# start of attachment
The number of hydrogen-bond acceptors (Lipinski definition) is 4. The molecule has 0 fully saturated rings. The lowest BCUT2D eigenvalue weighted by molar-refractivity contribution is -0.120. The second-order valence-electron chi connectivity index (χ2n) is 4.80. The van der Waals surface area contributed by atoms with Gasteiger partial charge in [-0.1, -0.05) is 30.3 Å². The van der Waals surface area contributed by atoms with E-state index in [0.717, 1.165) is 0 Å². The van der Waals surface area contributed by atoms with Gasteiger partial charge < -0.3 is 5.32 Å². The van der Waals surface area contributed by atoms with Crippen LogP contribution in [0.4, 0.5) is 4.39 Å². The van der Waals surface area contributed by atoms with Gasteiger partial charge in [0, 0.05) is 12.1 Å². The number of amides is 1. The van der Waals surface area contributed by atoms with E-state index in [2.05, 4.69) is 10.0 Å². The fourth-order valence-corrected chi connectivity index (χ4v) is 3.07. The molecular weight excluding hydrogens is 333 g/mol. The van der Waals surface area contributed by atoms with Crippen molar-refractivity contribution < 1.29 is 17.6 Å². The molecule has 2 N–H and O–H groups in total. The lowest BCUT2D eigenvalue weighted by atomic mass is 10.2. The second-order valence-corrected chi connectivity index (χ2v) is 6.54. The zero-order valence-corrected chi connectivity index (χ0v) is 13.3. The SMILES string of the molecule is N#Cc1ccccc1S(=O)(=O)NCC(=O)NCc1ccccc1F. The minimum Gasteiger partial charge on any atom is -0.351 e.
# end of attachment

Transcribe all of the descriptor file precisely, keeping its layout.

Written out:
The number of hydrogen-bond acceptors (Lipinski definition) is 4. The molecule has 0 fully saturated rings. The lowest BCUT2D eigenvalue weighted by molar-refractivity contribution is -0.120. The second-order valence-electron chi connectivity index (χ2n) is 4.80. The van der Waals surface area contributed by atoms with Gasteiger partial charge in [-0.1, -0.05) is 30.3 Å². The van der Waals surface area contributed by atoms with E-state index in [0.717, 1.165) is 0 Å². The van der Waals surface area contributed by atoms with Gasteiger partial charge < -0.3 is 5.32 Å². The van der Waals surface area contributed by atoms with Crippen LogP contribution in [0.4, 0.5) is 4.39 Å². The van der Waals surface area contributed by atoms with Gasteiger partial charge in [0, 0.05) is 12.1 Å². The number of amides is 1. The van der Waals surface area contributed by atoms with E-state index in [2.05, 4.69) is 10.0 Å². The fourth-order valence-corrected chi connectivity index (χ4v) is 3.07. The molecular weight excluding hydrogens is 333 g/mol. The van der Waals surface area contributed by atoms with Crippen molar-refractivity contribution < 1.29 is 17.6 Å². The molecule has 2 N–H and O–H groups in total. The lowest BCUT2D eigenvalue weighted by atomic mass is 10.2. The second-order valence-corrected chi connectivity index (χ2v) is 6.54. The zero-order valence-corrected chi connectivity index (χ0v) is 13.3. The SMILES string of the molecule is N#Cc1ccccc1S(=O)(=O)NCC(=O)NCc1ccccc1F. The minimum Gasteiger partial charge on any atom is -0.351 e.